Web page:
Note to all burglars: Yes, I am blogging about our great adventure to Alaska. But remember it’s posted on a delay. Now might be a good time to come rob me. I’m at the store picking up more ammunition… but careful, I’ll be home in a few minutes. And to everyone else, this year we are driving all the way from the hot desert of Arizona to the cool climes of Alaska. Chapter 1 covers our travels up through Washington.
After our usual early start we drove through the morning fog turning off toward Crater Lake. The distance wasn’t that great but narrow winding roads caused me to underestimate this portion of our trip. Add to that the fact that I wasn’t able to fill the tank and it made for a long day. Why couldn’t I fill the tank, you ask? As we learned, in Oregon it’s illegal for us ordinary citizens to pump our own gas. That’s a fact I didn’t remember until later, after I messed with the machine and finally got it to take my credit card for a set amount. A few minutes after I got the gas pumping the attendant came rushing up. He very kindly told me that he would just ignore my major faux pas but I should let him pull the receipt out of the pump. Sheesh.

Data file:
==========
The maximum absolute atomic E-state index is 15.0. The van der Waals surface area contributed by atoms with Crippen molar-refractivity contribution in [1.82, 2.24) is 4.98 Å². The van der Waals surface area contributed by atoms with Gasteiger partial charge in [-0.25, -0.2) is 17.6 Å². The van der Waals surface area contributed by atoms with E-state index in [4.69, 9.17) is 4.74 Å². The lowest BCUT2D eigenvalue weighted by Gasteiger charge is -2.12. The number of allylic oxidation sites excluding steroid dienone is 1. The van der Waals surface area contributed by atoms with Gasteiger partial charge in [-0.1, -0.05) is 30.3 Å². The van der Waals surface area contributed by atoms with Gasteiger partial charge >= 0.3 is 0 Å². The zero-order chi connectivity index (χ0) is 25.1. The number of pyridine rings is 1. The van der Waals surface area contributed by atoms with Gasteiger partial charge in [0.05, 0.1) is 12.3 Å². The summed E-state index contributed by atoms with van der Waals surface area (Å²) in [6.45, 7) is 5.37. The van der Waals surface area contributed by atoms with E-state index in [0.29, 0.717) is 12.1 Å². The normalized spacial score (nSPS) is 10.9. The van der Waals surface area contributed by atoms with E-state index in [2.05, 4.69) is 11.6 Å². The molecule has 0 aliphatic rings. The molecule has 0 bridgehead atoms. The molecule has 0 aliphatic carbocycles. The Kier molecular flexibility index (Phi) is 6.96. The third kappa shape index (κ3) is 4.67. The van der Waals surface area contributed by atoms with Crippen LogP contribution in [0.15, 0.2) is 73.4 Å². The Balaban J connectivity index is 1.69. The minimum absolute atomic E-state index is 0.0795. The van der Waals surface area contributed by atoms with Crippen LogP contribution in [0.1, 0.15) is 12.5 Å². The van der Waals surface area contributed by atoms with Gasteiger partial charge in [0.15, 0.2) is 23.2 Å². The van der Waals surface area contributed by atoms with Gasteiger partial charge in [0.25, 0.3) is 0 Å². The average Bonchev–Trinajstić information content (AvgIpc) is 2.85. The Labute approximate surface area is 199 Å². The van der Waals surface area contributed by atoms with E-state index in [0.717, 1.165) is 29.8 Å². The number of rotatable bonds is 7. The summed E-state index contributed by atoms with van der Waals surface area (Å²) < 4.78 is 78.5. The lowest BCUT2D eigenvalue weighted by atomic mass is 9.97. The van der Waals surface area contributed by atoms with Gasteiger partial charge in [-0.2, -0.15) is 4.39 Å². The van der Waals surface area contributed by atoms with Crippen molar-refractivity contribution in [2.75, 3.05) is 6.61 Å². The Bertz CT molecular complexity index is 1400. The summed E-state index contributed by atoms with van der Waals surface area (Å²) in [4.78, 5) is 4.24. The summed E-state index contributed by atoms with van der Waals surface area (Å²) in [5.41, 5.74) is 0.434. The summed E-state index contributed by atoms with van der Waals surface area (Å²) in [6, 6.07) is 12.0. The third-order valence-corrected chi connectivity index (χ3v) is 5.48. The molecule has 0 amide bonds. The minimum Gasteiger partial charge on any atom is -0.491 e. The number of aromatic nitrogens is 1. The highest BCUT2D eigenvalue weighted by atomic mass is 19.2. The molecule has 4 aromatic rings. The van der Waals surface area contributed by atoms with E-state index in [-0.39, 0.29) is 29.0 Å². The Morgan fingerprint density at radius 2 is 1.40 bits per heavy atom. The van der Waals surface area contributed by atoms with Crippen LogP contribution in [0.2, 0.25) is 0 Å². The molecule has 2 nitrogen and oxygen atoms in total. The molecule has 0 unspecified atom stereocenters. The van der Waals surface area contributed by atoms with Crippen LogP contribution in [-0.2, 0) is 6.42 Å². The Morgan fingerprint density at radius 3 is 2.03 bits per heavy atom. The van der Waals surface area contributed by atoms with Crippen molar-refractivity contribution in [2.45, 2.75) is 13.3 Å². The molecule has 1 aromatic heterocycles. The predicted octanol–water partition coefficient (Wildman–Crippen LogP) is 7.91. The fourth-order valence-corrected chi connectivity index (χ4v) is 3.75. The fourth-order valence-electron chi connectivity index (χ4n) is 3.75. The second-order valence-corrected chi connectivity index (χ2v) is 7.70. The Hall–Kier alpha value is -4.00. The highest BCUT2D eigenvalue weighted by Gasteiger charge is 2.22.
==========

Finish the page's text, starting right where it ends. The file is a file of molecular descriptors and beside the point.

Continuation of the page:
Anyway, back to Crater Lake. I know, I know, I am sounding like a broken record but you HAVE to see this place. It is so worth the drive. And make sure you go late enough in the summer that the roads are open. We were able to drive our planned route from the south entrance to the north but travelers hoping to circle to the east discovered the roads were still snow covered and closed. Also, when you go it might be good to plan on two days because the lake is often enshrouded in clouds so many people don’t see it the first day.
The roads both in and out of Crater Lake follow raging rapids from rushing rivers. All are spectacular, especially to these desert dwellers. There are some beautiful National Park campgrounds for the hardy right along the rivers’ edge.
We returned to the I5 just in time for a major traffic jam in rainy Portland. The storm clouds and chilly weather put a quick stop to our planned tent night. But the friendly folks at Motel 6 kept the lights on for us just across the Washington state line.